• 50g ginger, peeled and chopped 
  • 5g garam masala
  • 1.5g turmeric
  • 1g salt
  • 250ml veg oil

For the mushroom broth: 

  • 1L filtered water
  • 50g dried mushroom
  • 10g fennel seed
  • 5g star anise
  • 50g peeled ginger, sliced thin
  • 2 cloves crushed garlic
  • 50ml white soy
  • 10g Dashi Powder

For the soup: 

  • 2 leeks, whites only, sliced fine
  • 2 shallots, sliced fine
  • 10g button mushroom, sliced fine
  • 2 sticks celery, sliced fine
  • 2 cloves garlic, sliced fine
  • 50g extra virgin olive oil
  • Tsp Maldon salt
  • 2 large beets or 400g beetroot
  • 2g coriander seed
  • 2g cumin seed
  • 2g smoked paprika
  • 2g ground cinnamon
  • 700g mushroom broth

For the black bean topping: 

  • 250g black beans, drained
  • 50g red chilli, deseeded and brunoise
  • 50g shallot brunoise
  • 50g ginger, peeled and brunoise
  • 50g chives, finely sliced
  • 50g dill fronds, finely chopped
  • 50g coriander stem, finely sliced
  • 5g cumin, toasted and ground
  • 5g ground black pepper
  • 10g Maldon salt
  • 1 lemon, zest of
  • 50g crispy onions 

Cooking method:   

  1. Make the ginger and turmeric oil by adding all the ingredients listed to the thermo at full speed for 8 mins until smooth. Pour off and leave to cool gently. Ideally, rest overnight, but you can also use it once cool.
  2. Make the broth by adding all the ingredients listed to a pan and simmering for half an hour. Steep for 4 hours, till cool. Strain and gently press.
  3. Use a sharp mandolin to cut the shallots into 1mm rings, moving top to bottom. Submerge them in cold rapeseed oil in a pan and gently bring up the heat. As the oil heats, stir every few mins to avoid shallots clumping. Fry until the shallots turn a nut brown colour. Use a spider spatula to remove from the oil and put it on a towel-lined tray to dry. They will continue to darken to a golden colour. Store in an airtight container.
  4. Preheat the oven to 180 degrees Celsius. Wash the beetroot, rub with olive oil and sea salt, wrap in foil, and bake until the beetroot for 45-60 mins, depending on their size. Allow to cool; remove skins. Cut down into 3cm chunks.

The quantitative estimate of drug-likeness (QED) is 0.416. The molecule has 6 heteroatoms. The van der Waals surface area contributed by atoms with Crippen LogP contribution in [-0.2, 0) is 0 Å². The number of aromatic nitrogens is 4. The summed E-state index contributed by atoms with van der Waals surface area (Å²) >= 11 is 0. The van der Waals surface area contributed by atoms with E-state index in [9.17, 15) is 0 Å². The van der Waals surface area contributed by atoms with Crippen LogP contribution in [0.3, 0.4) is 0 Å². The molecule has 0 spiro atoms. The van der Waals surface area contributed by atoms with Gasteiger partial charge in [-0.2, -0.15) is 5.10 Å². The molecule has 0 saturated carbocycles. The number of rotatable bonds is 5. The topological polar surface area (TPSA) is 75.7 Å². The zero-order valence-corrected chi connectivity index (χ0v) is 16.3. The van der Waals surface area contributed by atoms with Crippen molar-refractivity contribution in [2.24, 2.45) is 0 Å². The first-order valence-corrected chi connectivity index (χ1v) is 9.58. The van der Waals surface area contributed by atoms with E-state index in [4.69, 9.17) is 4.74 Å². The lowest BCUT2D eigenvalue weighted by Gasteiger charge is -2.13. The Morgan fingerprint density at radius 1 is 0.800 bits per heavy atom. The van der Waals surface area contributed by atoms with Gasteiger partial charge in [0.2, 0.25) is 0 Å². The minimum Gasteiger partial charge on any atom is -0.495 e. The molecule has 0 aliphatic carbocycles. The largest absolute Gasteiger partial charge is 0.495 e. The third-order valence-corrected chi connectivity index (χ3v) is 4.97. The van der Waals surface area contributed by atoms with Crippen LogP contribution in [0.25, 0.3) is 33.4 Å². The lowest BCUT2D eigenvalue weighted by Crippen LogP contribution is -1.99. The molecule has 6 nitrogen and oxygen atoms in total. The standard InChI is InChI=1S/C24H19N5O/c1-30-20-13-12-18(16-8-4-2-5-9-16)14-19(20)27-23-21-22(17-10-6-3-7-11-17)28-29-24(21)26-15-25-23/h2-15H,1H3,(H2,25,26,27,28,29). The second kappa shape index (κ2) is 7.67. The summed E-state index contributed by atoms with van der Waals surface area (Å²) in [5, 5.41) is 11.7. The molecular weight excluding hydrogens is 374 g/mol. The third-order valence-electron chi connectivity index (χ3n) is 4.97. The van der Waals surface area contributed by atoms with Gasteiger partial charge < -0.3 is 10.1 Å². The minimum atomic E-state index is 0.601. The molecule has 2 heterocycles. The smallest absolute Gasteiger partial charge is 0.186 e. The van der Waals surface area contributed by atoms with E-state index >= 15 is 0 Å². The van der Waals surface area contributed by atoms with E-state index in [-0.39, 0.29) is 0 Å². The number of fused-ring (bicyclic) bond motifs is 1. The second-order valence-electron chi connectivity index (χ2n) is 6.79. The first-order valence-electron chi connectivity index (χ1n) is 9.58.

5. Sweat the leeks, shallots, mushrooms, celery, and garlic, in extra virgin olive oil and salt until softened but not coloured, around 30 mins.
  6. Add the beetroot and spices. Continue to cook for a further 5 mins or so. Add the celeriac and mushroom broth and bring up to a simmer. Blend to a smooth puree.
  7. Preheat the oven to 160 degrees. Strain the beans and hang them to remove water. Toss beans in extra virgin olive oil and toast in the oven for 15 mins. Allow to cool. Fold together with all remaining ingredients.
  8. Serve by adding the soup to a bowl, add the bean topping and finish with a sprinkling of crispy shallots. 

3. Carrots with quinoa, mojo verde and hazelnut sauce (Serves 4)  

Carrots with quinoa, mojo verde and hazelnut sauce


Mood-boosting food benefit: “All nuts contain the amino acid tryptophan, which is proven to affect our cognitive health with mood-boosting and anxiety-reducing effects. Luckily this recipe is abundant in hazelnuts, which are also a great source of healthy fats,” shares Simpson 


  • 200g quinoa
  • 50g chopped almonds

For the carrots:

  • 1kg carrots
  • 10ml olive oil Maldon salt
  • Cracked Black pepper

For the mojo verde: 

  • 15g cumin seed
  • 5g cayenne
  • 4 cloves garlic, crushed
  • 3 bunch coriander, leaves 1 bunch chives, chopped 5g Maldon salt
  • 50g sherry vinegar
  • 150g extra virgin olive oil

For the hazelnut sauce: 

  • 1 shallot sliced
  • 1 chilli seeded and sliced 10g ginger minced
  • 2 cloves garlic, minced 15ml extra virgin olive oil 50ml gluten-free soy sauce 150ml coconut milk
  • 20g honey or maple syrup 150g hazelnut butter
  • 10g mild curry powder

Cooking method:  

  1. Preheat the oven to 220 degrees Celsius. 
  2. Place the carrots on a baking tray and toss in the oil, salt, and pepper. Roast in the oven until they are tender but still retain their bite. 
  3. Cook the quinoa according to the instructions on the product’s label; you can tell it’s done when the seed separates from the germ. Drain and set aside. 
  4. Make the mojo verde by blending the cumin, cayenne, garlic, coriander, chives, 
  5. and vinegar into a thick paste. Dribble in the oil. 
  6. To make the hazelnut sauce, sweat the shallot, chilli, ginger, and garlic in oil until softened. Add the soy and reduce it by half. Remove from heat, and add coconut milk, curry powder and honey. Transfer to a blender with nut butter. Pulse until smooth, then pass through a chinois. 
  7. Serve by mixing the roasted carrots with the quinoa. Plate up, and then add a generous dollop of the mojo verde and hazelnut sauce drizzle. Finish with a sprinkling of chopped almonds. 

If you want these delicious meals delivered to your doorstep, you can order them at Detox Kitchen. The dishes will be available across Fridge Fills, 3-Day Reset, and Meal Plans from the 4th of January, 2023. Visit their website for more mood-boosting meals freshly prepared and delivered to your door.

Read next: Liver Cleansing – How To Cleanse and Detoxify Your Liver